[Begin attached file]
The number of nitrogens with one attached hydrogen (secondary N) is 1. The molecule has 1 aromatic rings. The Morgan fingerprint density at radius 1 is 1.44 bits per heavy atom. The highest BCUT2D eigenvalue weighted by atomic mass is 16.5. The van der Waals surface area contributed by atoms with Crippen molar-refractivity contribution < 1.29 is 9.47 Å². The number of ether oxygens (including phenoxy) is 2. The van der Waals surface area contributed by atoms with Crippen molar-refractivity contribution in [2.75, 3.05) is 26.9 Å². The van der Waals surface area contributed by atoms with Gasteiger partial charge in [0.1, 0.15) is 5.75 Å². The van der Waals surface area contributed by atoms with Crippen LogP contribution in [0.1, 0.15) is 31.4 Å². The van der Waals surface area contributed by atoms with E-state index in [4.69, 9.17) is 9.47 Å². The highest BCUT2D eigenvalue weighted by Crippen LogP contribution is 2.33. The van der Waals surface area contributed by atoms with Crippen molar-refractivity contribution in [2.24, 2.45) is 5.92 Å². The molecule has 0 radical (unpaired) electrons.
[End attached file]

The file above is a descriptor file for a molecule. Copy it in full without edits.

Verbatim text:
The number of nitrogens with one attached hydrogen (secondary N) is 1. The molecule has 1 aromatic rings. The Morgan fingerprint density at radius 1 is 1.44 bits per heavy atom. The highest BCUT2D eigenvalue weighted by atomic mass is 16.5. The van der Waals surface area contributed by atoms with Crippen molar-refractivity contribution < 1.29 is 9.47 Å². The number of ether oxygens (including phenoxy) is 2. The van der Waals surface area contributed by atoms with Crippen molar-refractivity contribution in [2.75, 3.05) is 26.9 Å². The van der Waals surface area contributed by atoms with Gasteiger partial charge in [0.1, 0.15) is 5.75 Å². The van der Waals surface area contributed by atoms with Crippen LogP contribution in [0.1, 0.15) is 31.4 Å². The van der Waals surface area contributed by atoms with E-state index in [4.69, 9.17) is 9.47 Å². The highest BCUT2D eigenvalue weighted by Crippen LogP contribution is 2.33. The van der Waals surface area contributed by atoms with Crippen molar-refractivity contribution in [2.24, 2.45) is 5.92 Å². The molecule has 0 radical (unpaired) electrons.